George Shirley
 
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Default

PENMART01 wrote:
"jmcquown" writes:

Marge wrote:

I've gotten food poisoning from eating at NYC restaurants several
times. No, they weren't dives either.

Unpasturized products are dangerous to babies and older people, who
are more susceptible. Remember the Odwalla juice problem a few years
ago? We do pasturize for a reason.


Sorry, I have no idea what 'Odwalla' juice is. I understand pasturization.
I understand restaurants should be held accountable for food safety and
handling. They are catering to and serving many.

But home cooking is just... home cooking. Maybe you pick what you grow and
cook what you grow and then eat. Sometimes the food, yes, even chicken or
pork or fish, gets left on the table or the counter for a while. Maybe you
are careless, thoughtless, or simply don't have the means to store it. Or
maybe you realize you aren't gonna die if you reheat whatever that was and
eat it later.

My dad used to wring chickens' necks in the back yard and sit on the porch
and pluck off the feathers before his mom put the bird in a pot with water
for soup or in a roasting pan. He picked and washed dandylion greens to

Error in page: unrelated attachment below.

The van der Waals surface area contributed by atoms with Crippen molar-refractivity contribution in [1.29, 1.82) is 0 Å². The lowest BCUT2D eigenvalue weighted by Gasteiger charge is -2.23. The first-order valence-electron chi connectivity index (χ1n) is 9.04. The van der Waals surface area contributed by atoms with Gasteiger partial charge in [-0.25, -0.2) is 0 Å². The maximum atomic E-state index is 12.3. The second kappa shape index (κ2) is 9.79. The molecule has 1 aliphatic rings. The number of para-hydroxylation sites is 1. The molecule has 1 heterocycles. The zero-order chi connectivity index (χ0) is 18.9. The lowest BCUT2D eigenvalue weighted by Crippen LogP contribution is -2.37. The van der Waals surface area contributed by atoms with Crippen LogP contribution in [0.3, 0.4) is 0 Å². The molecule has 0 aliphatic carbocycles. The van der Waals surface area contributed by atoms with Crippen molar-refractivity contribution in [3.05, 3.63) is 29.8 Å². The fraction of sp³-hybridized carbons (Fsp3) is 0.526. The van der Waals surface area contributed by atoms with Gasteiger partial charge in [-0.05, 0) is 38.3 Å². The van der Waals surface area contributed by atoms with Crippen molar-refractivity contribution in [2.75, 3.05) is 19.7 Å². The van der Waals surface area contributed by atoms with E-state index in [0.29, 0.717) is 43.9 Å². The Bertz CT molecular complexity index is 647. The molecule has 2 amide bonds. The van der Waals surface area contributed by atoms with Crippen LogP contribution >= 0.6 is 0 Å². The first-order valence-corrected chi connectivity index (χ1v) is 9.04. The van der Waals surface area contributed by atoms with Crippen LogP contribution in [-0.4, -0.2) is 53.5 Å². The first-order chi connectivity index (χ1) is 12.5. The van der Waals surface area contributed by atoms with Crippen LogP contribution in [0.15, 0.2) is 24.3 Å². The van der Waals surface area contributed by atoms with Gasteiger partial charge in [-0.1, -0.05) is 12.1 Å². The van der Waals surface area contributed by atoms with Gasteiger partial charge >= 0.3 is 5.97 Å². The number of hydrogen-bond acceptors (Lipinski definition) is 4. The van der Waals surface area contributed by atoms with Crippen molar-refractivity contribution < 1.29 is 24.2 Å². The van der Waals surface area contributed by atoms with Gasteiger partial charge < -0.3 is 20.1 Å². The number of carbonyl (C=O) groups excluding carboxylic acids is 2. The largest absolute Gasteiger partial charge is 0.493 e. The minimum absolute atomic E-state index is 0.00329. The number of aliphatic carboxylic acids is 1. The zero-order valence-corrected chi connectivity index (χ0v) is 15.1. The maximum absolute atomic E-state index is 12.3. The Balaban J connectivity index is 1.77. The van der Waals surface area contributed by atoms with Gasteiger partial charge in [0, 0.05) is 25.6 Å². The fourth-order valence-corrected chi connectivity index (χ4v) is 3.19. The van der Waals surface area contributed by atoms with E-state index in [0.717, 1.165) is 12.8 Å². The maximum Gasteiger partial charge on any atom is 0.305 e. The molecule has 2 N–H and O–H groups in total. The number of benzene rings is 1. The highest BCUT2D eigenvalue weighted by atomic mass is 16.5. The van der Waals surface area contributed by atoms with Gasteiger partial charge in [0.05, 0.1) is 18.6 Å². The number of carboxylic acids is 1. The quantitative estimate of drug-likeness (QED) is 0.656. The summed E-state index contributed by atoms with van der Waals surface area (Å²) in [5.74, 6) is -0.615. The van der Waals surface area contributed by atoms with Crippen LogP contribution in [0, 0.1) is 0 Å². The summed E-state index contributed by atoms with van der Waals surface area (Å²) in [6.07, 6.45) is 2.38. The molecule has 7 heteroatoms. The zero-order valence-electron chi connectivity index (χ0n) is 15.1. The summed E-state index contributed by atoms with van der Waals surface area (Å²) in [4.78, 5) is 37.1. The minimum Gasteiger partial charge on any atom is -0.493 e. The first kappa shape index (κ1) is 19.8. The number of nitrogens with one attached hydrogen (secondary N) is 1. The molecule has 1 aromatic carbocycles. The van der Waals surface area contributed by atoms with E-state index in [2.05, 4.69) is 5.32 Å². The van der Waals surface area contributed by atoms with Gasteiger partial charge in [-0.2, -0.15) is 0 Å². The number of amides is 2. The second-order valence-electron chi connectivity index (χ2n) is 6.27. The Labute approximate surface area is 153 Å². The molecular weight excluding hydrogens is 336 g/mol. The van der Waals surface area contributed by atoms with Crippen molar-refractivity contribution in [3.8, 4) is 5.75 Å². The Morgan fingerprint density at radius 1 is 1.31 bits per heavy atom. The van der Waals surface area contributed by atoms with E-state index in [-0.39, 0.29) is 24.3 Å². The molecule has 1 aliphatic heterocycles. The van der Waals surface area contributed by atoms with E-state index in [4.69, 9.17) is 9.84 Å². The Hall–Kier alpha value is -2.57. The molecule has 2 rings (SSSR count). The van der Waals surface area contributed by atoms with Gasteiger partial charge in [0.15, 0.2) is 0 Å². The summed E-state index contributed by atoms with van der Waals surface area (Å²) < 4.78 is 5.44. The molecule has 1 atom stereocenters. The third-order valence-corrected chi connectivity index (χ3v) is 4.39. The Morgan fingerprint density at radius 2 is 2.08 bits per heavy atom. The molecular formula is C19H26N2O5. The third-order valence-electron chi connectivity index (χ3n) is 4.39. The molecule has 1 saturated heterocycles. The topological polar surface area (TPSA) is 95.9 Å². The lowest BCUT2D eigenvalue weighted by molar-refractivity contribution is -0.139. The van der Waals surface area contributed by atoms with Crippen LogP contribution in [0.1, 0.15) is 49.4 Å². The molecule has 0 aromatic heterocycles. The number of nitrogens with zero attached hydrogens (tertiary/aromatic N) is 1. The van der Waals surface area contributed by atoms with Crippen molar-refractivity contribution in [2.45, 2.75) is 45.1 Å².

eat. Potatoes straight out of the ground, washed but probably still a bit
grubby. Pole beans rinsed in a bucket and snapped on the porch. Hmmm.
Growing up during the American Depression, and listening to those who did,


sure does teach one something

Yeah, hopefully the meaning of the word "exaggeration"... did he walk to school
five miles both ways barefooted... and uphill both directions. LOL


---= BOYCOTT FRANCE (belgium) GERMANY--SPAIN =---
---= Move UNITED NATIONS To Paris =---
*********
"Life would be devoid of all meaning were it without tribulation."
Sheldon
````````````

According to my Dad, born in 1911, it was ten miles both ways, uphill
and in the wind driven snow, barefoot and with no coat. He also carried
a cold collard green sammich in a lard bucket for lunch. I tried that
with my kids and the old boy ratted me out to his grandkids. VBG

George

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Old 03-12-2004, 01:21 AM
Andy
 
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Default

"jmcquown" wrote in
:

Sorry, I have no idea what 'Odwalla' juice is. I understand